Carcharodontosaurus, named for the great white shark, Carcharodon, was a giant predator that lived in the Cenomanian age, which was the first part of the Late Cretaceous. Remains have been found in North Africa as well as Egypt to Niger.
Senior synonyms: Megalosaurus saharicus, M. africanus and Dryptosaurus saharicus
Carcharodontosaurus had a huge skull (5 ft. long) with very sharp, straight teeth that were like huge knives and serrated in a similar manner to the great white sharks. These teeth could slice through the flesh of prey like sharp blades. If the rest of the body was to the same scale as the skull, this animal, together with Giganotosaurus from South America, could have been even larger than Tyrannosaurus, but heavier and slower, with only half the brain size. The back vertebrae were high, giving the back a slight ridge. The arms were short in proportion to the body with large claws that could have been used to hold prey.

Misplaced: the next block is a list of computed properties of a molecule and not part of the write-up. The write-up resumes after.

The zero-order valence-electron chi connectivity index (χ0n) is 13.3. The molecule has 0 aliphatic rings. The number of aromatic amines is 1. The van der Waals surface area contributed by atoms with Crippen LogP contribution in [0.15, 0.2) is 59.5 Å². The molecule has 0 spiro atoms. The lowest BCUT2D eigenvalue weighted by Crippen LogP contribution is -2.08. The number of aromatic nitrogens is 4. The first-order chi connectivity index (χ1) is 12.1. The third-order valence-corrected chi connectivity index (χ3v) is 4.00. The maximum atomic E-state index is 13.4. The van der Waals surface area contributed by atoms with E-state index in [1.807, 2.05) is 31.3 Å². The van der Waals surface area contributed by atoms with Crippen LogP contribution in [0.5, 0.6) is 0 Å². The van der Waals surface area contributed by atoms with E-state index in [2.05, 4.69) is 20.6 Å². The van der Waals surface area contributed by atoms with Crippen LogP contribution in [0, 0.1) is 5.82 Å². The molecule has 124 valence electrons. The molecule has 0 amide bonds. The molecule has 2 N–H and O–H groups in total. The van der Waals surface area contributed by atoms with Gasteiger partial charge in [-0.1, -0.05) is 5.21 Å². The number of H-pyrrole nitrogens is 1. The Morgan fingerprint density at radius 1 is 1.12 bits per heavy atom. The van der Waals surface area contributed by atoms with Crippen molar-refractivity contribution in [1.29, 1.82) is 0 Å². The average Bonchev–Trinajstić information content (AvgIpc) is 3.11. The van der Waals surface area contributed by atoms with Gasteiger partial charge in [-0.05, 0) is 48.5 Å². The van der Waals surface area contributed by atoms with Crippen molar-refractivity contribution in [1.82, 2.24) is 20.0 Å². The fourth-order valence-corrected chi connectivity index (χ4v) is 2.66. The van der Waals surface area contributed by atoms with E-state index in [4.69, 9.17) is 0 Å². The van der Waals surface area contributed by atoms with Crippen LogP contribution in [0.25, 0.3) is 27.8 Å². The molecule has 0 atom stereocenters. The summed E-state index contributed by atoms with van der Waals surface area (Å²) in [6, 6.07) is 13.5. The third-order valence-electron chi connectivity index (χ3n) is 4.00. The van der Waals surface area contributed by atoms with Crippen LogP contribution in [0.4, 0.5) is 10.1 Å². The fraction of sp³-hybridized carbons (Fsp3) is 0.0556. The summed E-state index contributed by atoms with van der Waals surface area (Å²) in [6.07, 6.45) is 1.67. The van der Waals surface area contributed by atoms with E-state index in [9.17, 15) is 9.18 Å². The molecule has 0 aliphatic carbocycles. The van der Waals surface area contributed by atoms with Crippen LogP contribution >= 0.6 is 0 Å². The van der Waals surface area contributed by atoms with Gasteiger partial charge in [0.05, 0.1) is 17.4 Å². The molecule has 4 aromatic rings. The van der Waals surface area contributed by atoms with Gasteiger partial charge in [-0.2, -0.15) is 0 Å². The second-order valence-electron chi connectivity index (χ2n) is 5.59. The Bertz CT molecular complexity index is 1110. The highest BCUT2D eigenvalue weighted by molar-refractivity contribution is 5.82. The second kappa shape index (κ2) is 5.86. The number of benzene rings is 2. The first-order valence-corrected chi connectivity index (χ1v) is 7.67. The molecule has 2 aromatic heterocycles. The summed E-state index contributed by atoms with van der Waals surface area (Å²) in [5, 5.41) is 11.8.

Length 14 m (45 ft). Weight 7 - 8 tons.
Carcharodontosaurus preyed on sauropods, ornithiscians and spinosaurids. The specialized teeth were key to the hunting strategy, as they would create a massive open wound. It was this wound that would effectively incapacitate the prey, as blood loss would be so great that shock would quickly set in. This would cause the prey to become lethargic and disorientated allowing Carcharodontosaurus to easily close in and finish it off.
History of Discovery
Carcharodontosaurus was discovered by Deperet and Savornin in 1925 and by Stromer in 1931. This animal was not particularly well known until the discovery of new remains in 1996 by Sereno. It is known from a skull, associated skeleton parts and isolated teeth.
It was found in North Africa in Coastal mangroves and along rivers where it shared its habitat with the even more gigantic but less powerfulSpinosaurusand in Niger with the smaller Rugops primus and a large terrestrial crocodilianKaprosuchus.
Paul, G. (2010). The Princeton Field Guide to Dinosaurs (pp. 2513). Princeton, New Jersey: University Press Princeton
Worth, G. (1999). The Dinosaur Encyclopaedia (pp. 590). Scarborough, Western Australia: HyperWorks Reference Software.
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